In case you have not come across the acronym MOOC – it stands for Massive Open On-Line Course. Last year I wrote a review of Santa Fe’s first MOOC – Introduction to Complexity in relation to the future of education. Having taken on board and implemented a large amount of feedback from the first students, Santa Fe Institute have now launched a second course, an introduction to dynamical systems and chaos, and this year will also be running a number of other courses relating to complexity and complex systems (see their full list of courses here).

Chaos and Fractals: An Elementary IntroductionThe Introduction to Dynamical Systems and Chaos is run by David Feldman, Professor of Physics and Mathematics at College of the Atlantic, who served as the school’s co-director between 2006 and 2009, and who is the author of Chaos and Fractals: An Elementary Introduction. This course follows the same format as the previous course, being divided into modules which are placed on-line at weekly intervals, and which contain a mixture of lectures plus quizzes and homework (see below) which are designed to test the student’s continuing understanding of what is being taught. At the end of each module is a test, the score of which counts towards the final mark of the students. Those receiving a final mark of 70% or higher receive a certification of completion.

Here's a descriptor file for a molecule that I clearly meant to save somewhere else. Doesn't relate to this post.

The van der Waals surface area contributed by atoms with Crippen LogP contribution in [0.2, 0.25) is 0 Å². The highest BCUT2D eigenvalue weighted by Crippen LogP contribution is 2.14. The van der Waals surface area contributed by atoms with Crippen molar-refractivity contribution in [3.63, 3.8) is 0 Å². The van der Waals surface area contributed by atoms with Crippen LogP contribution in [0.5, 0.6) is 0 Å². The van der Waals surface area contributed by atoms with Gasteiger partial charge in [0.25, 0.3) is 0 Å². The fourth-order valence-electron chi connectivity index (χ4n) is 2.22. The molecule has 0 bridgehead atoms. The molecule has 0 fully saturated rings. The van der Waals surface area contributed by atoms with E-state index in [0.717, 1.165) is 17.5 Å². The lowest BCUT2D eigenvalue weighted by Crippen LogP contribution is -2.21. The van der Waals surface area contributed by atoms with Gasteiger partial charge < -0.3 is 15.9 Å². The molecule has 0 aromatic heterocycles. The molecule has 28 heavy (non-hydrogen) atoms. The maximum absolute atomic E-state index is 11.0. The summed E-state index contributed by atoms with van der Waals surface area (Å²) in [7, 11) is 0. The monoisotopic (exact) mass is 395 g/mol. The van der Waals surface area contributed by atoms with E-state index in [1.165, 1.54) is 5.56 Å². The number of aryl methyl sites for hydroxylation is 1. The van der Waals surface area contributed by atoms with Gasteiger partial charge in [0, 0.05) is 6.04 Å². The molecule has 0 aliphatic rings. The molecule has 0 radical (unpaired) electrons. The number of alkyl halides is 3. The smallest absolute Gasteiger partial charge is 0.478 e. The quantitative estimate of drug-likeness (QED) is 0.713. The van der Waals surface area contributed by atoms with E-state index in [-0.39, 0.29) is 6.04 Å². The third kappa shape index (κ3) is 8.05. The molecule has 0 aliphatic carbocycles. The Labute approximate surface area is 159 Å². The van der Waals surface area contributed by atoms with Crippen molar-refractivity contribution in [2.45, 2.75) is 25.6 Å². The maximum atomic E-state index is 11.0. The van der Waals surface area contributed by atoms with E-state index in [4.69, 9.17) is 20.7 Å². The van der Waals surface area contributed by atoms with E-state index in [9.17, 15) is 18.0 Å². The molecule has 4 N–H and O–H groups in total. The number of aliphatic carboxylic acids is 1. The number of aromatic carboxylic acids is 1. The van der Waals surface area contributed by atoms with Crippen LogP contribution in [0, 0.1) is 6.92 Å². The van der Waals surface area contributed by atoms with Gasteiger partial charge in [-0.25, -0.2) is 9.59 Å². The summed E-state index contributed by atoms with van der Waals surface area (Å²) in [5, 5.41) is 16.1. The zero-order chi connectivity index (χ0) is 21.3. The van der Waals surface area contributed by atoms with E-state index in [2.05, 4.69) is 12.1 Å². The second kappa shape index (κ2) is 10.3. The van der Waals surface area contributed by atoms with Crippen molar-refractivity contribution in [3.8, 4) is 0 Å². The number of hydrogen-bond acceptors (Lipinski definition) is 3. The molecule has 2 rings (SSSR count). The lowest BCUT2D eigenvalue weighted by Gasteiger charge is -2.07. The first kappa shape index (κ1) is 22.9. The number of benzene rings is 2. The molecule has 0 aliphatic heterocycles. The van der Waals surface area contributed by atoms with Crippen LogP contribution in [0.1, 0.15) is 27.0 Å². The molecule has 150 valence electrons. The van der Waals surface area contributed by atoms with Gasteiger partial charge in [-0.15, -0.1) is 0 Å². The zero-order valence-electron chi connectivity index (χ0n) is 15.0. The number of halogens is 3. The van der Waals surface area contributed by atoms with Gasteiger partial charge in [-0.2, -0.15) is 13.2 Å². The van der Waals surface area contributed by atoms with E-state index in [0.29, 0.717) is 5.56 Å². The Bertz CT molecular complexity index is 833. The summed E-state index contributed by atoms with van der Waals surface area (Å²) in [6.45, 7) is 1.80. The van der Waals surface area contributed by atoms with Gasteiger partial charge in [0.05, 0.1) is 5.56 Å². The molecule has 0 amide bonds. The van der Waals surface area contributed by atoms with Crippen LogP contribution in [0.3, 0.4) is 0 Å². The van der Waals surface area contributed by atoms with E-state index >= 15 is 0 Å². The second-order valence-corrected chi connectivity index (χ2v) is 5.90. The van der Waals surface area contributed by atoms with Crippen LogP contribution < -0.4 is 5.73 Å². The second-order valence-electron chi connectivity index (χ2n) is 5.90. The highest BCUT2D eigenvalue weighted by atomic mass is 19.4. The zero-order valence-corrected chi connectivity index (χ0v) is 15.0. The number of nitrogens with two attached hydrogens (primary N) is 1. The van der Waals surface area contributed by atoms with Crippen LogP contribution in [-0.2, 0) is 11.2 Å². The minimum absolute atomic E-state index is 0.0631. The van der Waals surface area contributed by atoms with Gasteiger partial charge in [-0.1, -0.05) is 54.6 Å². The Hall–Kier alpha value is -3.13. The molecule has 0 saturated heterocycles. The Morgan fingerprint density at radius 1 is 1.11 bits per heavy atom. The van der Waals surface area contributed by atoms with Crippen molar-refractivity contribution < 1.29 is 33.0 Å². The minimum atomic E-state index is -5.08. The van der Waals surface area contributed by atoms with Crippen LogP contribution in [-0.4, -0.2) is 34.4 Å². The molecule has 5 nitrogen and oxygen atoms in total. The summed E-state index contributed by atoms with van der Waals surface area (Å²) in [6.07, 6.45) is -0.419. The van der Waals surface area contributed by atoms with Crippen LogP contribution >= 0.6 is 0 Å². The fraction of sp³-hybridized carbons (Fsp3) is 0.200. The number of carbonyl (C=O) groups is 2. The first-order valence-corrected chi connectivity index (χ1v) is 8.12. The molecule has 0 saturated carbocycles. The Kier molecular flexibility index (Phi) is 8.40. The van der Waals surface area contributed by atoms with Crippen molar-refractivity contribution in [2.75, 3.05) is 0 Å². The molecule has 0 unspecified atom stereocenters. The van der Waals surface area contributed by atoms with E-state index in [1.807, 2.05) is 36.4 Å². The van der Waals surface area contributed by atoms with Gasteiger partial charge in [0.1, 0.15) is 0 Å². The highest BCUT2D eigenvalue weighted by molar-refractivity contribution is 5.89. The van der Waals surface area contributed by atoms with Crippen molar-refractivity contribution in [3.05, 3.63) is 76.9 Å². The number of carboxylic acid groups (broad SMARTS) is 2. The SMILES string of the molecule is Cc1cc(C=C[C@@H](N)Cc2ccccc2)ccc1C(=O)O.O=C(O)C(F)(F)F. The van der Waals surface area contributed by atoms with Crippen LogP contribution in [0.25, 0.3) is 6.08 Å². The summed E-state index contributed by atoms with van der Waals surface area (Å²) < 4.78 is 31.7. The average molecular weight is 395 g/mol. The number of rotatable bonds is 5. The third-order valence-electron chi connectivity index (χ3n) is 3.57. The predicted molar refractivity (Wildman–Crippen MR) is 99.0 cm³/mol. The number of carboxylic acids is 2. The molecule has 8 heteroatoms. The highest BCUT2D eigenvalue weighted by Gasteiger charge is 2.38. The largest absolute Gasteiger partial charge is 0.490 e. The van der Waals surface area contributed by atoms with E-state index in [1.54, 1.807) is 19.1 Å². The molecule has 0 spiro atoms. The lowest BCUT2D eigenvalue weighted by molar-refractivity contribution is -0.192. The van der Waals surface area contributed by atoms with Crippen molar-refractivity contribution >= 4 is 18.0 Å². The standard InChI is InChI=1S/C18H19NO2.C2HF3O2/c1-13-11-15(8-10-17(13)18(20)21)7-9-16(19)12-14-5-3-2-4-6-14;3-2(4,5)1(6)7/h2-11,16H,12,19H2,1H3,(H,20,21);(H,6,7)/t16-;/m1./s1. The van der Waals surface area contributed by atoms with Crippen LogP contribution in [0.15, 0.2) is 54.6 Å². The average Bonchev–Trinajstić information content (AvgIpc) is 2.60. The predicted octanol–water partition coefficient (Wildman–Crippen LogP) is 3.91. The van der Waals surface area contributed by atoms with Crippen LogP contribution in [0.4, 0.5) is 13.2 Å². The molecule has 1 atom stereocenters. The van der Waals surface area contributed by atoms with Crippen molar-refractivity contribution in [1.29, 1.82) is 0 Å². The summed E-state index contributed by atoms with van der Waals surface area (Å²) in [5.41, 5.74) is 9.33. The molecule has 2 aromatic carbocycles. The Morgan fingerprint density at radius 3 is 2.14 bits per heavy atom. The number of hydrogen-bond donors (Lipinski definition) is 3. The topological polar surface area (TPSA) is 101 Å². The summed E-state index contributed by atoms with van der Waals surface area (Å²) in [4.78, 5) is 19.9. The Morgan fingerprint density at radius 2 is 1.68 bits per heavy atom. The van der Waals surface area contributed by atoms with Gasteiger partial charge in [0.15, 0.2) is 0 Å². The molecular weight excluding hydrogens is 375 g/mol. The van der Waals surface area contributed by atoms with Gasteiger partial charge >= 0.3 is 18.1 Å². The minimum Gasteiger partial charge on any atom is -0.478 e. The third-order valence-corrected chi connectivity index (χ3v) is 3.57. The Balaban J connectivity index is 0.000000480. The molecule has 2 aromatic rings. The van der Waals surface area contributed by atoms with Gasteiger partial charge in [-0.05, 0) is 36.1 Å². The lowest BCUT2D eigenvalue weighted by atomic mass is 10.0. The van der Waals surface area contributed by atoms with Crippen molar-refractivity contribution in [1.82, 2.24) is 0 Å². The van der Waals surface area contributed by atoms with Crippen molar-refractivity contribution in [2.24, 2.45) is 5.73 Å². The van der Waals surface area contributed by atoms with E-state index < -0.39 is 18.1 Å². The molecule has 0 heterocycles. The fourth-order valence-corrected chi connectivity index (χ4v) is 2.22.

Credit: David Feldman

Credit: David Feldman